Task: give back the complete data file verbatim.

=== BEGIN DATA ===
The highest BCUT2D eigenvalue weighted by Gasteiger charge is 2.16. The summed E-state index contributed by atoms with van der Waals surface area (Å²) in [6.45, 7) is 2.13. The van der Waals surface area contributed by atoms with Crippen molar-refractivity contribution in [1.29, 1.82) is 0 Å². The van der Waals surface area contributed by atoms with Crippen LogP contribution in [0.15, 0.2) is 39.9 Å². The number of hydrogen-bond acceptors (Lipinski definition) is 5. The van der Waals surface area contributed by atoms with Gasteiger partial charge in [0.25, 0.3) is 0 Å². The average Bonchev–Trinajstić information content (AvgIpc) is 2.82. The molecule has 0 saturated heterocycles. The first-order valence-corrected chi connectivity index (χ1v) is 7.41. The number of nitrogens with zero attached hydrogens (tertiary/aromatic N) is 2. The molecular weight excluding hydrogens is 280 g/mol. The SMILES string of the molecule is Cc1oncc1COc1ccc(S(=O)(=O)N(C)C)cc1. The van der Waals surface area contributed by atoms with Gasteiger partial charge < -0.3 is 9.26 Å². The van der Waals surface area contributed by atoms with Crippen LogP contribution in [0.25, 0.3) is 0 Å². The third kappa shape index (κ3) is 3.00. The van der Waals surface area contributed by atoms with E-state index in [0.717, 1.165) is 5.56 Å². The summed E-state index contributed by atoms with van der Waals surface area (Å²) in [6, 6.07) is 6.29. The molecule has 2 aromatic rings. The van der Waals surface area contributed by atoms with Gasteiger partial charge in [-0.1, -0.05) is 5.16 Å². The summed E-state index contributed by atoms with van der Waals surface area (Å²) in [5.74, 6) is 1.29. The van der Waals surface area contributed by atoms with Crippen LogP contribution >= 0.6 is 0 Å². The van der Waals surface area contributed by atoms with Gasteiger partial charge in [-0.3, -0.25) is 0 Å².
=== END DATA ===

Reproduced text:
The highest BCUT2D eigenvalue weighted by Gasteiger charge is 2.16. The summed E-state index contributed by atoms with van der Waals surface area (Å²) in [6.45, 7) is 2.13. The van der Waals surface area contributed by atoms with Crippen molar-refractivity contribution in [1.29, 1.82) is 0 Å². The van der Waals surface area contributed by atoms with Crippen LogP contribution in [0.15, 0.2) is 39.9 Å². The number of hydrogen-bond acceptors (Lipinski definition) is 5. The van der Waals surface area contributed by atoms with Gasteiger partial charge in [0.25, 0.3) is 0 Å². The average Bonchev–Trinajstić information content (AvgIpc) is 2.82. The molecule has 0 saturated heterocycles. The first-order valence-corrected chi connectivity index (χ1v) is 7.41. The number of nitrogens with zero attached hydrogens (tertiary/aromatic N) is 2. The molecular weight excluding hydrogens is 280 g/mol. The SMILES string of the molecule is Cc1oncc1COc1ccc(S(=O)(=O)N(C)C)cc1. The van der Waals surface area contributed by atoms with Gasteiger partial charge < -0.3 is 9.26 Å². The van der Waals surface area contributed by atoms with Crippen LogP contribution in [0.25, 0.3) is 0 Å². The third kappa shape index (κ3) is 3.00. The van der Waals surface area contributed by atoms with E-state index in [0.717, 1.165) is 5.56 Å². The summed E-state index contributed by atoms with van der Waals surface area (Å²) in [6, 6.07) is 6.29. The molecule has 2 aromatic rings. The van der Waals surface area contributed by atoms with Gasteiger partial charge in [-0.1, -0.05) is 5.16 Å². The summed E-state index contributed by atoms with van der Waals surface area (Å²) in [5.74, 6) is 1.29. The van der Waals surface area contributed by atoms with Crippen LogP contribution >= 0.6 is 0 Å². The van der Waals surface area contributed by atoms with Gasteiger partial charge in [-0.3, -0.25) is 0 Å².